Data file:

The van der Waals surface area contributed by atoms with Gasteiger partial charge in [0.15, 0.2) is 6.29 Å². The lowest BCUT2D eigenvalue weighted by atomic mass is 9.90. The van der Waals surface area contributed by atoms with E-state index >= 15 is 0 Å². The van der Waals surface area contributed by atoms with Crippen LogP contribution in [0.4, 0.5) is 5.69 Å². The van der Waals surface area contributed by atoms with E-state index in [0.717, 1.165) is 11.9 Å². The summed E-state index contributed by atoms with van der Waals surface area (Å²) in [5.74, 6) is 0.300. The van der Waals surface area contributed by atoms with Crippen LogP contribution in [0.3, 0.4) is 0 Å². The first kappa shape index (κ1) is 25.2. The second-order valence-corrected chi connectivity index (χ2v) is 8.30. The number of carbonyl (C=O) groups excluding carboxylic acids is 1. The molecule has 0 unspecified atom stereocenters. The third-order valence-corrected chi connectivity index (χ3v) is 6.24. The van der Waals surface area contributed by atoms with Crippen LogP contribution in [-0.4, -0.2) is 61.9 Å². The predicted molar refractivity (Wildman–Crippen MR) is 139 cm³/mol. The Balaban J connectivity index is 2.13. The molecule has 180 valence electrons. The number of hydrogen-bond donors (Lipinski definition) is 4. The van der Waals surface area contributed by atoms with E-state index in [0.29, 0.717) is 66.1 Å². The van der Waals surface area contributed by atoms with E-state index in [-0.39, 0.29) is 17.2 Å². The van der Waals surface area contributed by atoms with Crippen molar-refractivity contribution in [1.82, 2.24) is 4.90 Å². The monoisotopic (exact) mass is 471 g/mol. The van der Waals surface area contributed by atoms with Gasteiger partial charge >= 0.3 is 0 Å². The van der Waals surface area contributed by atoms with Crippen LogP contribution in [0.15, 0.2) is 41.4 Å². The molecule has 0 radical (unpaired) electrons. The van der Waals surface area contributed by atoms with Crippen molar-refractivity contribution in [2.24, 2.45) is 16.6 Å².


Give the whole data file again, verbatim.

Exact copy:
The van der Waals surface area contributed by atoms with Gasteiger partial charge in [0.15, 0.2) is 6.29 Å². The lowest BCUT2D eigenvalue weighted by atomic mass is 9.90. The van der Waals surface area contributed by atoms with E-state index >= 15 is 0 Å². The van der Waals surface area contributed by atoms with Crippen LogP contribution in [0.4, 0.5) is 5.69 Å². The van der Waals surface area contributed by atoms with E-state index in [0.717, 1.165) is 11.9 Å². The summed E-state index contributed by atoms with van der Waals surface area (Å²) in [5.74, 6) is 0.300. The van der Waals surface area contributed by atoms with Crippen LogP contribution in [0.3, 0.4) is 0 Å². The first kappa shape index (κ1) is 25.2. The second-order valence-corrected chi connectivity index (χ2v) is 8.30. The number of carbonyl (C=O) groups excluding carboxylic acids is 1. The molecule has 0 unspecified atom stereocenters. The third-order valence-corrected chi connectivity index (χ3v) is 6.24. The van der Waals surface area contributed by atoms with Crippen LogP contribution in [-0.4, -0.2) is 61.9 Å². The predicted molar refractivity (Wildman–Crippen MR) is 139 cm³/mol. The Balaban J connectivity index is 2.13. The molecule has 180 valence electrons. The number of hydrogen-bond donors (Lipinski definition) is 4. The van der Waals surface area contributed by atoms with E-state index in [0.29, 0.717) is 66.1 Å². The van der Waals surface area contributed by atoms with E-state index in [-0.39, 0.29) is 17.2 Å². The van der Waals surface area contributed by atoms with Crippen molar-refractivity contribution in [1.82, 2.24) is 4.90 Å². The monoisotopic (exact) mass is 471 g/mol. The van der Waals surface area contributed by atoms with Gasteiger partial charge >= 0.3 is 0 Å². The van der Waals surface area contributed by atoms with Crippen LogP contribution in [0.15, 0.2) is 41.4 Å². The molecule has 0 radical (unpaired) electrons. The van der Waals surface area contributed by atoms with Crippen molar-refractivity contribution in [2.24, 2.45) is 16.6 Å².